Saturday, June 18, 2016

Tassili n'Ajjer prehistoric rock arts and archeology

Tassili n'Ajjer (Berber: Tasili n Ajjer, meaning "Plateau of the Rivers") is a mountain range in the Algerian section of the Sahara Desert. It is a vast plateau in south-east Algeria at the borders of Libya and Niger, covering an area of 72,000 km2.

The Tassili n Ajjer National Park was listed as a World Heritage Site in 1982 on account of its geological formations including ‘forests of stone’, biological diversity, archaeological importance and one of the richest rock-art areas on Earth. In 1986, UNESCO declared the area a Biosphere Reserve under its programme, Man and the Biosphere. It is second on the IUCN List of Protected Areas.

Warning !  Many Britishs and Europeans are kidnaped by Muslims Terrorists (Jihadists) in this area "Tassili" and Sahara desert of Algeria generally not secure, there is no signs of life for them. There is a lot of books, papers and youtubes video, just type in google : tassili n'ajjer rock art, cave painting sahara desert algeria ... and you will get tons of infos and pictures.

Prehistoric rock Art

The range is also noted for its prehistoric rock art of the indigenous, Aboriginal people of North Africa and Sahara (Ancient Berbersand other ancient archaeological sites, dating from the Neolithic era when the local climate was less dry, savannah rather than desert. The art is no older than 9–10 millennia B.C, according to OSL dating of associated sediments, but may be younger. 

The art depicts herds of cattle, large wild animals including crocodiles, geometric designs, Libyc and Tifinagh inscriptions (ancient and recent Tuareg/Berber script) and a very few plants and trees and human activities such as hunting and dancing. According to UNESCO, "The exceptional density of paintings and engravings...have made Tassili world famous as from 1933, the date of its discovery. 15,000 engravings have been identified to date."

Chronology of rock engravings :

Bubalus Period (or Large Wild Fauna Period) : 12,000 BC - 6,000 BC
The first of these is most commonly known as the Large Wild Fauna Period (10,000-6000 BC), others names include the Early Hunter Period and the Bubalus Period after a species of giant buffalo that became extict 5000 years ago. This era is caracterised by the portrayal of elephants, giraffes, crocodiles, hippopotamuses, rhinoceroses and lions from the time when the Sahara was covered by the plentiful savanna.

Round Head Period : 9,500 BC - 7,000 BC
The so-called Round Head Period (or ‘archaic period’), from approximately 9500 BC to 7,000 BC, is associated with schematic figures that evoke possible magic-religious practices.  Generally, Round Head figures are seen in profile with round, often featureless heads, seemingly floating through space (depicted in the featured image and the picture below).  In one scene, women are depicted with raised hands, as though seeking blessings from a huge figure that towers above them. Fabrizio Mori describes the scene: “We become aware, in them, of a sense of affectionate, fearless subjection (to the divine), of pure worship.” The art tends to portray and ethereal world where man is a part of nature rather than standing apart from it.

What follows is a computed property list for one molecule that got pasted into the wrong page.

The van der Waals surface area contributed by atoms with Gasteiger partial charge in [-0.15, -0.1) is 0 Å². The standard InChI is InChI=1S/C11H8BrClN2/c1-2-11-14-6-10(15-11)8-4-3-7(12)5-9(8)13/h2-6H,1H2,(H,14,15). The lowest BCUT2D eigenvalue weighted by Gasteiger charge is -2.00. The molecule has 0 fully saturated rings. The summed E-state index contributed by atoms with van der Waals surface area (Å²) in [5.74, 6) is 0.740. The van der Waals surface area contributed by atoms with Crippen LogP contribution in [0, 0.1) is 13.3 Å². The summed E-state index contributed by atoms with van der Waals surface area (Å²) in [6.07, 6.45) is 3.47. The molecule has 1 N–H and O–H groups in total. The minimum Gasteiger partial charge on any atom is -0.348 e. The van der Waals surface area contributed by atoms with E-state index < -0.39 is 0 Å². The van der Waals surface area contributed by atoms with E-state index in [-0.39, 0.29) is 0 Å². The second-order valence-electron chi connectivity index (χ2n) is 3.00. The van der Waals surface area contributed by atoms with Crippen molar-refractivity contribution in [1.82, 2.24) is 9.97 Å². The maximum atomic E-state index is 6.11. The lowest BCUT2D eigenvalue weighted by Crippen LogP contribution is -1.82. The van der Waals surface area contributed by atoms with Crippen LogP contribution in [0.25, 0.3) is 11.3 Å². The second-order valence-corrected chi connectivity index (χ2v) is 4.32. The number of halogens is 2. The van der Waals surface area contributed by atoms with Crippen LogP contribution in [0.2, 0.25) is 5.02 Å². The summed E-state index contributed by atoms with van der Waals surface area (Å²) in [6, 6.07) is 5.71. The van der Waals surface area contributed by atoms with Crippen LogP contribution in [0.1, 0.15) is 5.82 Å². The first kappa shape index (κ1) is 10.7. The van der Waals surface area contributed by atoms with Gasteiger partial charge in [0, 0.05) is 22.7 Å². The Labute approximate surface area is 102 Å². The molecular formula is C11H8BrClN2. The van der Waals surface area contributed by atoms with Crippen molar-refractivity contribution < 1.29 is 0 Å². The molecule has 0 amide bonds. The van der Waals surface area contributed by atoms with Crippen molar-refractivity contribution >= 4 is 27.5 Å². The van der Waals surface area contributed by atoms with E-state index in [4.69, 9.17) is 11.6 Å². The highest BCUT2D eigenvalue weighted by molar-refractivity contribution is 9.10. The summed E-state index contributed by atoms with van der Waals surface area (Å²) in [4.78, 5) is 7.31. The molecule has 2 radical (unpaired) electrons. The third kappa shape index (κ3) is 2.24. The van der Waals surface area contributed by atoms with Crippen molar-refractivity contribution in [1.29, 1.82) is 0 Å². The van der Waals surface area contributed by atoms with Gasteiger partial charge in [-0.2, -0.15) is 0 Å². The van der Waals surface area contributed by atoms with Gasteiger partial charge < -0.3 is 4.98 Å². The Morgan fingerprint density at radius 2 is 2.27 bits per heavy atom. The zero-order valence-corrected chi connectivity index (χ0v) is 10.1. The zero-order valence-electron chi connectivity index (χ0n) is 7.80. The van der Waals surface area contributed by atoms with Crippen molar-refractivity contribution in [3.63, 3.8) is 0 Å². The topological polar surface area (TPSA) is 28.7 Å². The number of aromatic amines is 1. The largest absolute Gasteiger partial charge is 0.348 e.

Pastoral Period : 7,200+ BC - 3,000 BC and possibly later
The Pastoral Period (or ‘Bovidian period’) from around 7,200 BC to 3,000 BC is the dominant period in terms of the number of paintings, during which there is the representation of bovine herds and the scenes of daily life.  They have an aesthetic naturalistic realism to them and are among the best known examples of prehistoric mural art

Horse and Libyan-Warrior Period : 3,200 BC - 1,000 BC
The Horse and Libyan Warrior Period (‘Equidian period’), which dates from approximately 3200 BC to 1000 BC, covers the end of the Neolithic and protohistoric periods, which corresponds to the disappearance of numerous species from the effects of progressive desiccation and to the appearance of the horse.  Horses have also been depicted pulling chariots, driven by whip-wielding unarmed charioteers, suggesting that the chariots were not used for fighting, but possibly for hunting.  However, chariots with wooden wheels could not have been driven across the rocky Sahara and into the mountains where many of the chariot paintings occur.

Camel Period : 2,000 BC - 1,000 BC and later
The Camel Period introduces the last phases of rock art in the Sahara desert. Apart from camels, both engravings and paintings depict a few cows, herds of goats, mounted and dismounted men armed with spears, swords and shields, and a few wild animals, all somewhat crudely drawn. Maybe some of the earlier images are symbolic, but camel images may represent caravanserai, places where halts on long journeys were made. Images are often accompanied by Tifinagh, a later Lybico- Berber script still used by modern Tuareg.

Bubalus Period tassili n'ajjer
Bubalus Period 12,000 BC - 6,000 BC
Round Head Period
Round Head Period 9,500 BC - 7,000 BC

Horse and Libyan Warrior Period
Horse and Libyan Warrior Period 3,200 BC - 1,000 BC
Camel Period
Camel Period 2,000 BC - 1,000 BC

Great God of Sefar - Tassili n'Ajjer
Great God of Sefar - Tassili n'Ajjer

Pastoral Period
Pastoral Period 7,200 BC - 3,000 BC


  • http://whc.unesco.org/en/list/179
  • http://www.ancient-origins.net/ancient-places-africa/15000-artworks-over-ten-millennia-reveal-evolution-human-life-edge-sahara
  • http://www.amusingplanet.com/2016/03/the-prehistoric-rock-art-of-tassili.html
  • https://en.wikipedia.org/wiki/Tassili_n%27Ajjer
  • OSL dating of quaternary deposits associated with the parietal art of the Tassili-n-Ajjer plateau - Mercier Norbert, Le Quellec Jean-Loïc, Hachid Malika, Agsous Safia, Grenet Michel (July 2012)
  • Algeria - Anthony Ham, Nana Luckham, Anthony Sattin
  • Rock Art of the Tassili n Ajjer, Algeria - David Coulson and Alec Campbell